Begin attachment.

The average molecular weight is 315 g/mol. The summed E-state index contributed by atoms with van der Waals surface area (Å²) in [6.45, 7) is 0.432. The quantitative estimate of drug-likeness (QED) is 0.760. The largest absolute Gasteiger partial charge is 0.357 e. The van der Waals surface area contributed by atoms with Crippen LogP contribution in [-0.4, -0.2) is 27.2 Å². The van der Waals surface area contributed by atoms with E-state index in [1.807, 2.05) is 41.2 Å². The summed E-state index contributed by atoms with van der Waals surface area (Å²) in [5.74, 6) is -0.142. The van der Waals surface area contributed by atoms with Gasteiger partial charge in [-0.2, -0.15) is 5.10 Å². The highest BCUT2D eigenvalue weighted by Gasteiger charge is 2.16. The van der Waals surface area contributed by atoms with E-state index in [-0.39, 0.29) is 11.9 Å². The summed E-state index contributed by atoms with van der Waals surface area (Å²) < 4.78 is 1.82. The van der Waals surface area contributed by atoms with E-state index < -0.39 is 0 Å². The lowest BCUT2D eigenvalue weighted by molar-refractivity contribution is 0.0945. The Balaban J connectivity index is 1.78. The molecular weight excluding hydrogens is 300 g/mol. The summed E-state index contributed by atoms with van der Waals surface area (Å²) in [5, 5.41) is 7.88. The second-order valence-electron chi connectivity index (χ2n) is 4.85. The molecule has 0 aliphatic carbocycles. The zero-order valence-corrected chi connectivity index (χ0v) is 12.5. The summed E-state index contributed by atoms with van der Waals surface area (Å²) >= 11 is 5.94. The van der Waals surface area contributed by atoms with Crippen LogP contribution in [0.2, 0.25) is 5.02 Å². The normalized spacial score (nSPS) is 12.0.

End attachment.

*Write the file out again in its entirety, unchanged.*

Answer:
The average molecular weight is 315 g/mol. The summed E-state index contributed by atoms with van der Waals surface area (Å²) in [6.45, 7) is 0.432. The quantitative estimate of drug-likeness (QED) is 0.760. The largest absolute Gasteiger partial charge is 0.357 e. The van der Waals surface area contributed by atoms with Crippen LogP contribution in [-0.4, -0.2) is 27.2 Å². The van der Waals surface area contributed by atoms with E-state index in [1.807, 2.05) is 41.2 Å². The summed E-state index contributed by atoms with van der Waals surface area (Å²) in [5.74, 6) is -0.142. The van der Waals surface area contributed by atoms with Gasteiger partial charge in [-0.2, -0.15) is 5.10 Å². The highest BCUT2D eigenvalue weighted by Gasteiger charge is 2.16. The van der Waals surface area contributed by atoms with E-state index in [-0.39, 0.29) is 11.9 Å². The summed E-state index contributed by atoms with van der Waals surface area (Å²) < 4.78 is 1.82. The van der Waals surface area contributed by atoms with E-state index < -0.39 is 0 Å². The lowest BCUT2D eigenvalue weighted by molar-refractivity contribution is 0.0945. The Balaban J connectivity index is 1.78. The molecular weight excluding hydrogens is 300 g/mol. The summed E-state index contributed by atoms with van der Waals surface area (Å²) in [5, 5.41) is 7.88. The second-order valence-electron chi connectivity index (χ2n) is 4.85. The molecule has 0 aliphatic carbocycles. The zero-order valence-corrected chi connectivity index (χ0v) is 12.5. The summed E-state index contributed by atoms with van der Waals surface area (Å²) >= 11 is 5.94. The van der Waals surface area contributed by atoms with Crippen LogP contribution in [0.2, 0.25) is 5.02 Å². The normalized spacial score (nSPS) is 12.0.